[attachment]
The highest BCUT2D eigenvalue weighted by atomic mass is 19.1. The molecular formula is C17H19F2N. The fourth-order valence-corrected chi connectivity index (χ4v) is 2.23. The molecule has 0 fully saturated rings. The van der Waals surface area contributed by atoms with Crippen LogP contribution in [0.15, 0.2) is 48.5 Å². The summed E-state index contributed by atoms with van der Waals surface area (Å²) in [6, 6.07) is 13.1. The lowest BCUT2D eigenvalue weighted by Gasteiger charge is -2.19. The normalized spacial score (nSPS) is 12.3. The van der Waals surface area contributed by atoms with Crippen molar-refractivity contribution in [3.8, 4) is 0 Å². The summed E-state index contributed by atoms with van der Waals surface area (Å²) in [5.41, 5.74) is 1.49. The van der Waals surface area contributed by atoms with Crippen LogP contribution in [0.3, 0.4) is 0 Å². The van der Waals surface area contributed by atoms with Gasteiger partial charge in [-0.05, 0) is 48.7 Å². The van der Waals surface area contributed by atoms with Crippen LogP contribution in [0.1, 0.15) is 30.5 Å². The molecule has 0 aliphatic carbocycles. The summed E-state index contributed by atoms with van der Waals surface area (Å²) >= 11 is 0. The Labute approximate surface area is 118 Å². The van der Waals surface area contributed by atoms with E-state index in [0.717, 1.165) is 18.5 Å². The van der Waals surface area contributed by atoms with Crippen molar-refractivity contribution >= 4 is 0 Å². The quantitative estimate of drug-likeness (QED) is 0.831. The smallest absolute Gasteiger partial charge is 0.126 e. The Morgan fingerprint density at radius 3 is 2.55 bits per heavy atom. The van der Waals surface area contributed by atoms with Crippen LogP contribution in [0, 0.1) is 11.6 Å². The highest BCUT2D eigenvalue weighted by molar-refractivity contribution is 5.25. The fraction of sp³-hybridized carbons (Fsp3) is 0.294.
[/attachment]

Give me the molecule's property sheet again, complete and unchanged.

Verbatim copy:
The highest BCUT2D eigenvalue weighted by atomic mass is 19.1. The molecular formula is C17H19F2N. The fourth-order valence-corrected chi connectivity index (χ4v) is 2.23. The molecule has 0 fully saturated rings. The van der Waals surface area contributed by atoms with Crippen LogP contribution in [0.15, 0.2) is 48.5 Å². The summed E-state index contributed by atoms with van der Waals surface area (Å²) in [6, 6.07) is 13.1. The lowest BCUT2D eigenvalue weighted by Gasteiger charge is -2.19. The normalized spacial score (nSPS) is 12.3. The van der Waals surface area contributed by atoms with Crippen molar-refractivity contribution in [3.8, 4) is 0 Å². The summed E-state index contributed by atoms with van der Waals surface area (Å²) in [5.41, 5.74) is 1.49. The van der Waals surface area contributed by atoms with Crippen LogP contribution in [0.3, 0.4) is 0 Å². The van der Waals surface area contributed by atoms with Gasteiger partial charge in [-0.05, 0) is 48.7 Å². The van der Waals surface area contributed by atoms with Crippen LogP contribution in [0.1, 0.15) is 30.5 Å². The molecule has 0 aliphatic carbocycles. The summed E-state index contributed by atoms with van der Waals surface area (Å²) >= 11 is 0. The Labute approximate surface area is 118 Å². The van der Waals surface area contributed by atoms with E-state index in [0.717, 1.165) is 18.5 Å². The van der Waals surface area contributed by atoms with Crippen molar-refractivity contribution >= 4 is 0 Å². The quantitative estimate of drug-likeness (QED) is 0.831. The smallest absolute Gasteiger partial charge is 0.126 e. The Morgan fingerprint density at radius 3 is 2.55 bits per heavy atom. The van der Waals surface area contributed by atoms with Crippen LogP contribution in [0, 0.1) is 11.6 Å². The highest BCUT2D eigenvalue weighted by molar-refractivity contribution is 5.25. The fraction of sp³-hybridized carbons (Fsp3) is 0.294.